Tilting the field: Social forces and the OLPC Project

Up to now we have examined the OLPC Project internally, looking at the statements made by Negroponte and other team members for clues as to what groups they are trying to enroll in the vital process of cementing alliances around the XO, a new, untried, and collectively expensive piece of technology. But the work of the OLPC Project has been affected by wider social forces that have the potential to tilt the playing field either for or against the technology. In this final section I discuss some of these forces.

Capitalism and the need for new workers

One force that may work in favour of the Project is the need of today’s capitalism for a different kind of worker. This is an argument that has been developed by James Paul Gee, et al. who draw on the literature of fast capitalism to argue that capitalist firms today are much different from the past. Previously, capitalist enterprises tended to be hierarchical organizations rigidly split between managers and workers. The role of managers was to think; the role of workers, to do. Today, however, a combination of technological change and political intervention has made such organizations appear less than competitive in an economy. As a result, the role of manager and worker has become blurred as hierarchies are flattened in an effort to boost responsiveness to customers and reduce costs. Despite the paradoxical nature of the term, decentralized control is now seen as the ideal organizational form [13]. Not surprisingly, it is not an easy task to manage such organizations as there is always a tendency for the decentralized components to move off in directions not in the interests of senior management or shareholders [14]. It is also hard to disguise the fact that much of the talk of empowerment and trust that is used to describe these new organizational forms merely seems to the workers involved as so much propaganda to hide the fact of more work for the same or even less reward [15]. One long–term solution is to develop new ways of working, and therefore new workers, from an early age through the reform of educational systems. Gee, et al. argue that current research in cognitive science has begun to develop the pedagogical techniques that would allow for the development of these new workers [16]. They describe these techniques as focused on developing collaborative and communicatively oriented communities of practice within the classroom that socialize students into acting as parts of a distributed knowledge system where one student never has all the answers and depends on the rest for success [17]. In the new classroom the demands of today’s capitalism for workers capable of working in self–directed, disciplined teams may be realized.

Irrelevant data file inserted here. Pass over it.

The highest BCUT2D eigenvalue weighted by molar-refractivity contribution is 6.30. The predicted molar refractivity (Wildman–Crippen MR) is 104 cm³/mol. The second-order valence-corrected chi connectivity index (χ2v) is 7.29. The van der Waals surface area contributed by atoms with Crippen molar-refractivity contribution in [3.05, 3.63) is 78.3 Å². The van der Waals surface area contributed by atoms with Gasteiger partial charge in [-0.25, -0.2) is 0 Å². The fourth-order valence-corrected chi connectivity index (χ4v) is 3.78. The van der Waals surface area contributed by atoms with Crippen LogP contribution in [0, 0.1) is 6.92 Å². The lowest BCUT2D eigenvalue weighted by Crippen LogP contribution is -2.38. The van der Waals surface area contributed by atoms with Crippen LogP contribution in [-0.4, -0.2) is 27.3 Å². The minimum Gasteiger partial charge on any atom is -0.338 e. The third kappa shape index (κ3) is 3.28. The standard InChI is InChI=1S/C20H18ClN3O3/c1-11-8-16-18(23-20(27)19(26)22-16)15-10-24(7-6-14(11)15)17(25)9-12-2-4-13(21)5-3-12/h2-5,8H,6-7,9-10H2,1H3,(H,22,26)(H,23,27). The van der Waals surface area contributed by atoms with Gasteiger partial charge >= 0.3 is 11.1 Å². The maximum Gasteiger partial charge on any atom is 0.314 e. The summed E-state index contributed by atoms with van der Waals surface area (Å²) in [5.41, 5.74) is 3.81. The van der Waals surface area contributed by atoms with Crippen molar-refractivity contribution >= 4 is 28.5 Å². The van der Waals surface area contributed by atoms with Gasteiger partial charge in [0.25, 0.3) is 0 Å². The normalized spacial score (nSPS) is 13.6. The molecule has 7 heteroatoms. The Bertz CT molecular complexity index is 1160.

There are close parallels between the OLPC Project’s championing of new ways of learning through the use of laptops and these new pedagogies. We are constantly told by Negroponte and the other team members that their vision for learning with the XO is both collaborative and communicative. Certainly the technology itself embodies this vision. To begin with, the computers are constantly in contact with each other, even when turned “off”, so that together they form a collective wireless network making it easy for children to communicate with each other and their teacher regardless of the state of telecommunications infrastructure in the area as a whole. And XO’s user interface itself is geared towards communication and collaboration. The OLPC Human Interface Guidelines wiki page is clear about this aim when it describes the difference between SUGAR and Windows/Macintosh:

“Most developers are familiar with the desktop metaphor ... while this metaphor makes sense at the office — and perhaps even at home — it does not translate well into a collaborative environment such as the one that the OLPC laptops will embody. Therefore, we have adopted a new set of metaphors that emphasize community.” (

SUGAR was the outcome of this design vision, a user interface composed of four levels: activity (the currently open application), home (something akin to the desktop), groups, and neighbourhood. Groups are selected or predefined sets of users such as friends or classmates while the neighbourhood is the entire network of XO machines in the area. When the child “zooms” in on the group level, he or she is presented with coloured icons representing the different users belonging to the selected group as well as information about what activities they are engaged in and whether those activities are open to the public. Users can create new groups as they wish and they can chose to join in any activities listed as public. When the user “zooms” into the neighbourhood, the display changes to show the entire community of XO users, but clustered according to activity. Again, it is possible for the user to join any of the publicly available activities.

This cursory examination of the XO interface and wireless system clearly suggests that the OLPC Project is not just engaged in rhetoric when its members emphasize their commitment to a community–centric and collaborative vision of computer use. It also suggests that the OLPC would be a valuable tool for the learning pedagogies seen as necessary for creating workers for a new kind of capitalist enterprise and thus open to support from those interested in school reform of this nature.